2 months ago

    I enjoy watching your vdeos. And bcoz of your food trip i discover there’s a lot of street food have a great menu or dishes that i never know. Maybe sooner i wanna join your food travel. Keep on goin’ Mark, many fans of your are waiting in your next food travel.

  • Jesse Bailey

    3 months ago

    Mark, I discovered your videos through a friend who shred your link to Aling Sosing’s carinderia. I have been planning a trip back home to Manila this year after being away for 7 years and you just made me more homesick with your videos. I am a fellow foodie and aspiring chef, and I definitely love the places you have been to and plan to do my own food safari. Keep up the good work, hope they get you on food network soon.

  • Von Jeremee Torreliza

    3 months ago

    hi…im Jeremee from makati….I really enjoy watching your food blogs…i really really envy you…hehehehe…. anyway…if you come back to pampanga….you may want to visit “buffet 168 a.k.a. holiday land” in san fernando…a buffet if authentic pampanga dishes foe only P 168 pesos
    …and also “Lelot baculod” more or less 1km from buffet 168….its the best rice porridge in pampanga…ok..thats it for now…goodluck to your every journey…god bless…

    Jeremee

  • ann

    3 months ago

    mouthwatering! i feel so hungry right now… I’m at work and I’m watching this..
    multi tasking hehe

  • Mari Lü

    3 months ago

    Droooollllliiinnngggg!!!!! Thank you for visiting my beloved Philippines. And for enjoying our Food. 2 months more and we will get to taste authentic Filipino dishes again. As my husband calls it: Everyday Filipino Party! Yaaayyy… Greetings from Germany. 🙂

  • Rody Silva

    3 months ago

    I’ve seen quite a few of your vids on YouTube but the one on Aling Sosing’s, strangely enough, is the one that brought on some hyper salivation! I have seen and noted that carinderia several times and have heard about their food but have never tried it. Thanks to you, I will now surely do! And also those places in Pampanga.

    • Arnie C. Trinidad

      3 months ago

      It’s the first time I’ve seen any of your vids. I have become an instant fan. Next time you are in Quezon City, you should try Pochok’s Bangusan (grilled milkfish), a hole in a wall restaurant along Chino Roces Avenue, Quezon City. They serve grilled milk fish with a tomato celery salad spread on top of the deboned milk fish. I also love their nilagang baka (boiled beef with chinese cabbage and corn). The place is packed during lunch hours, a testament of how good the food is!

  • Kay

    3 months ago

    Great post! I’m fairly familiar with Kapampangan cuisine but the tour seemed to focus on less known stuff. I’ve been wanting to try Mexican tamales, I knew about those before learning we had our local version! I do like our local version though, it’s like a distinctly Southeast Asian take on the dish with the ground peanuts/achiote mixture, the glutinous rice paste and banana leaf wrap 🙂 You can find this in other Luzon provinces not just Pampanga. Sometimes we can buy this from rice cake vendors outside church after Sunday mass.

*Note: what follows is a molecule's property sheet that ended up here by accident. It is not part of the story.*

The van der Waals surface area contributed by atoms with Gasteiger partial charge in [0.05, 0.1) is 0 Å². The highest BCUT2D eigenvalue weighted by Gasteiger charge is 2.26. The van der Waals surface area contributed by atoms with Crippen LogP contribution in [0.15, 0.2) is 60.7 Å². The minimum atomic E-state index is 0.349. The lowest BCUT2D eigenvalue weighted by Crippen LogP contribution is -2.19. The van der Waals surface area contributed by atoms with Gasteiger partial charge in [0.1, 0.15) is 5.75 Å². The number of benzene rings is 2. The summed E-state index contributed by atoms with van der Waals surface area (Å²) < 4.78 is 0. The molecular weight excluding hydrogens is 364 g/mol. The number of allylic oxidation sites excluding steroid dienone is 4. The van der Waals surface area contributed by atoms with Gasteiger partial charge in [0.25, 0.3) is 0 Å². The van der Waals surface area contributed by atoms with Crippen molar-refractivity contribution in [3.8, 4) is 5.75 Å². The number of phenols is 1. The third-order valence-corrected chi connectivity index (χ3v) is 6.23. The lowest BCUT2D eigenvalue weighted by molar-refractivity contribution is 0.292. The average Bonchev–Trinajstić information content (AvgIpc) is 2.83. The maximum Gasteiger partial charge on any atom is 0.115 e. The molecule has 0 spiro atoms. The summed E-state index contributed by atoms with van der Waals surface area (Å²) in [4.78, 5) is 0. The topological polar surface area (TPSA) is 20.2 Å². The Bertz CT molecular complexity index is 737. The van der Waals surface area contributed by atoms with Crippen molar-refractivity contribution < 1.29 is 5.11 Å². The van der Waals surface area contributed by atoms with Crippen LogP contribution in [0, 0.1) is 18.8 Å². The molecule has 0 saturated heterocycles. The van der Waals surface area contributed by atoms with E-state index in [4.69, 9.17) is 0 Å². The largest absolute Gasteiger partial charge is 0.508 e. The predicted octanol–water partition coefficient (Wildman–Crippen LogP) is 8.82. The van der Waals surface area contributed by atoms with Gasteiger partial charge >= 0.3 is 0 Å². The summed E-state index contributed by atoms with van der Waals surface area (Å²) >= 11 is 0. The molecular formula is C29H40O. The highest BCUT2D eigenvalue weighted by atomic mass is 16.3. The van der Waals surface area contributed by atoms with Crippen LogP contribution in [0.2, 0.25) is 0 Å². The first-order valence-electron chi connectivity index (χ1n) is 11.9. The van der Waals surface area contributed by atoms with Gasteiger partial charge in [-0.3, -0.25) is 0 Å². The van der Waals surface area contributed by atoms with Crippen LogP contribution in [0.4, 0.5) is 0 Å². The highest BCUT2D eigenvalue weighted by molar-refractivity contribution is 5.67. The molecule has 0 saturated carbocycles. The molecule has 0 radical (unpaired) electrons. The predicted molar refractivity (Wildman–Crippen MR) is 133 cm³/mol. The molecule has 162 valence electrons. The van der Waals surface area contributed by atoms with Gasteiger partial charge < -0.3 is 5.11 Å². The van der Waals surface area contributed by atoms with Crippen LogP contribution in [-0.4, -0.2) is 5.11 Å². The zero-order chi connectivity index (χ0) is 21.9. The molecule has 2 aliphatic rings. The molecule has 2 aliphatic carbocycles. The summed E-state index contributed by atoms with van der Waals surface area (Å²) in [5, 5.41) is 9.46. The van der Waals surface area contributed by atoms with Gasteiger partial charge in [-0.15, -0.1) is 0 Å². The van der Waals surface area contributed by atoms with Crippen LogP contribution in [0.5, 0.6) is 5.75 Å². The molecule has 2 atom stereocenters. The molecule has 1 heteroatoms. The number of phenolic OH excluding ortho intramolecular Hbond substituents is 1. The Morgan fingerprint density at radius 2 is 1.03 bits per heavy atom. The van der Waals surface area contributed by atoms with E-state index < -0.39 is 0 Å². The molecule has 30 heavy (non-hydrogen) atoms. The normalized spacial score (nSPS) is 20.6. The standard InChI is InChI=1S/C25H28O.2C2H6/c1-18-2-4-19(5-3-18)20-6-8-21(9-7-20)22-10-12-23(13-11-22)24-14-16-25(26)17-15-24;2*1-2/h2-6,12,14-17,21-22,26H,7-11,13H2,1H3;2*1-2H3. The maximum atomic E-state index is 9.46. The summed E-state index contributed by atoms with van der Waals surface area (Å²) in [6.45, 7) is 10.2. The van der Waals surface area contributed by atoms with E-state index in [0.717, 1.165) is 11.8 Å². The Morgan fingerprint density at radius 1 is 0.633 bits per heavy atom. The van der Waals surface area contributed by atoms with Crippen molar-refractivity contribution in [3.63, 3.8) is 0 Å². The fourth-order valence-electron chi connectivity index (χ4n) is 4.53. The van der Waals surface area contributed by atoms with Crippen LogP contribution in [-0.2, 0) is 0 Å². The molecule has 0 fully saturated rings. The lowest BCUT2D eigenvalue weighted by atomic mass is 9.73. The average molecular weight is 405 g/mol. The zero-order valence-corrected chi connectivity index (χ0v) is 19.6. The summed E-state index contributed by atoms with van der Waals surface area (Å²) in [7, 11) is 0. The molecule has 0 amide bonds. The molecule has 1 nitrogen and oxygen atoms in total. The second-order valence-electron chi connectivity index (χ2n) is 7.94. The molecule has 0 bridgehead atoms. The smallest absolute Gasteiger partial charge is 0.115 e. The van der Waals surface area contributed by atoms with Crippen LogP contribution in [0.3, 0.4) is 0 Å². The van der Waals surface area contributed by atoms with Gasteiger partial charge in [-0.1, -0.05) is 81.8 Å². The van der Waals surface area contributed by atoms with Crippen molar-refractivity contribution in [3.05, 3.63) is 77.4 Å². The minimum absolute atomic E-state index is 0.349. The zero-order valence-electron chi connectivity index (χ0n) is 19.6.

I wish you could have tried other Kapampangan food like bringhe, carabao tapa, betute or frog legs, fried mole crickets, palabok, aligue (crab roe/fat sauteed in oil), and my favorite deep fried fish with fermented rice paste (called buro or balo balo kinda like koji rice I guess) wrapped in mustard leaves. Susie’s is also famous for its palabok, rice noodles with a shrimp gravy with fried garlic, scallions, hard boiled egg and chicharon (some versions have tinapa or smoked fish). They have some nice empanadas as well (although I personally buy my meat pies from a different Kapampangan store). If you went up further North to Nueva Ecija you’ll find kesong puti or kesilyo (quesillo) or salty water buffalo cheese wrapped in banana leaves. The flavor is similar to haloumi 🙂 Anyway I’m so happy you were able to feature Filipino cuisine, it’s more than balut and adobo 🙂 Next time you’re here do try the foods of Bacolod and Iloilo, it’s seafood and chicken galore and their spiced vinegar sinamak is the best in the Philippines 🙂

  • Theresa

    3 months ago

    Your food pictures is making me hungry!! Love to come home from work and to relaxed watching your videos! It’s so exciting & stress reliever!

  • Pamela Mandalihan

    3 months ago

    Mark, you have the best job in the world! 😁Nice article and very accurate 👏🏼

  • Larry

    3 months ago

    The Philippines has an underrated food culture … glad you got to experience it!

  • kfseetoh

    3 months ago

    thanks for the sweet( and sour plus spicy) piece here Mark… stay tuned, more deliciousness to explore ahead!

  • Rian

    3 months ago

    I’d love to visit World Street Food Congress 2017 , but too bad I cannot add any more off days 🙁

  • Bama

    3 months ago

    I have to admit, my knowledge of Filipino food was limited only to balut, adobo and Bicol Express. I’m particularly intrigued by Kapampangan cuisine — not only does everything look yummy, but also complex. Too bad now these dishes are not that easy to find, but that makes the search for it really special. Thanks again for another enlightenment, Mark!

    • Mark Wiens

      3 months ago

      Hey Bama, I’m with you as well, before visiting on this trip I had never heard anything about Kapampangan cuisine. Thank you for reading!